Cable television is fiercely niche and competitive, and no programming makes that more obvious than family entertainment. As we head into the holiday season, which for good and for bad is all about family, let’s take a look at how marketers approach this important but very divergent group.

Today, it seems no one member of a family will watch any one piece of content on any same screen at the same time. Even as content is created, it gets sent out in the world, parsed into ever smaller number of audience directions. This is the new television and content reality. But before we tunnel back into our niches, I want to talk about the importance of a big cultural term, family.

An examination of the cultural roots and importance of family can help us tell more meaningful stories for our audiences.

Doing creative work around family is tricky because, well, family is obvious, right? Truth is, family is symbolic and functional, meaning its ordinariness belies its significance. Practically speaking, when doing brand work this means we wear a couple of hats: we’ve got to rely on data and demography while framing out a big picture, while having the creative and emotional flexibility to find the art, awe and integrity in today’s family.

Culture and History

The “nuclear” family, a husband, wife and kids, began to emerge around the 13th century in Northern Europe for many complicated reasons, but largely as an answer to changing economic times. This definition of family was above all things functional. Fast forward a few hundred years, and the term “family” gained new cultural layers of meaning beyond industrialism. Families became a cultural “hearth” against the harsh world of economic warfare or the “sweet” retreat against the dark forces of city life.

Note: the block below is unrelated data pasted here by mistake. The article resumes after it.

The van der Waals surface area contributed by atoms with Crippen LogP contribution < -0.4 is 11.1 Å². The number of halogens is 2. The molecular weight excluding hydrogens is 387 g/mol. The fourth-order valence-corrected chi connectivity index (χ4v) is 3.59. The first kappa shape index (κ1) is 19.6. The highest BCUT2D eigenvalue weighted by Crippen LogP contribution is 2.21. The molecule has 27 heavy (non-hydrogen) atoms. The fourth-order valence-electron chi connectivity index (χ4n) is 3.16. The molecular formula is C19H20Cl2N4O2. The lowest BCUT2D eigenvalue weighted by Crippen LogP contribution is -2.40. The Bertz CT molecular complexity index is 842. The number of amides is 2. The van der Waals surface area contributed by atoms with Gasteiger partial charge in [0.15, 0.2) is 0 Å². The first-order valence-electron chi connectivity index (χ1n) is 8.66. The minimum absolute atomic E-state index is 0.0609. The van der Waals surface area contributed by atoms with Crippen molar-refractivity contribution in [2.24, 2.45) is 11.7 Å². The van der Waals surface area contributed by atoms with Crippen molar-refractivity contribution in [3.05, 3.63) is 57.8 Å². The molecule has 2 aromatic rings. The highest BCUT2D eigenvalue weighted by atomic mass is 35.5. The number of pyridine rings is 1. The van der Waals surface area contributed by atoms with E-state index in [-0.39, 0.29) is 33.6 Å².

In the 21st century, family has evolved beyond the nuclear arrangement to include married, separated, divorced, single, same-sex and extended familial arrangements. Family is now less a legal bond and more an intimate bond. It’s an an inner core of concentric circles making up our important people, from mom and dad to grandparents and extended relatives, BFFs and outward.

Nolan Gould, Eric Stonestreet, Jesse Tyler Ferguson, Julie Bowen and Ty Burrell star in ABC’s Modern Family. Photo credit: ABC/Eddy Chen.
Nolan Gould, Eric Stonestreet, Jesse Tyler Ferguson, Julie Bowen and Ty Burrell star in ABC’s “Modern Family.” Photo credit: ABC/Eddy Chen.

Data and demographic trends are clear: families are blending and combining with men and women reinventing roles for themselves along the way.


Family is a mash-up of the old and new, traditional and modern, wrapped in all its complications. As we’ve evolved, family is now more an individual art, the art of making a home where moms and dads, grandparents, aunts and close friends come together to create their interpretation of the classic.

Today, people who make families care less about measuring up to an ideal, preferring a much more pragmatic approach. They want to expertly learn while doing—empowering themselves to define themselves for society, not the other way around. They are entitled in the best sense of the word to decide everything from birthing style to parenting ethos to school systems. It’s Full House grown up and without irony. Parents want to leave their unique imprint on our American sacred institution.

“Making” a family is as much a blend of the old with the new social world. As a partner in a same-sex couple household put it, “we want the traditions of childhood in a nontraditional setting.”

The WTFamily

Family and television are inextricably connected in our minds and in cultural media history. That’s because, from its beginnings, TV families belonged to us viewers. Families are designated and open to us for examination, and to help us better understand ourselves.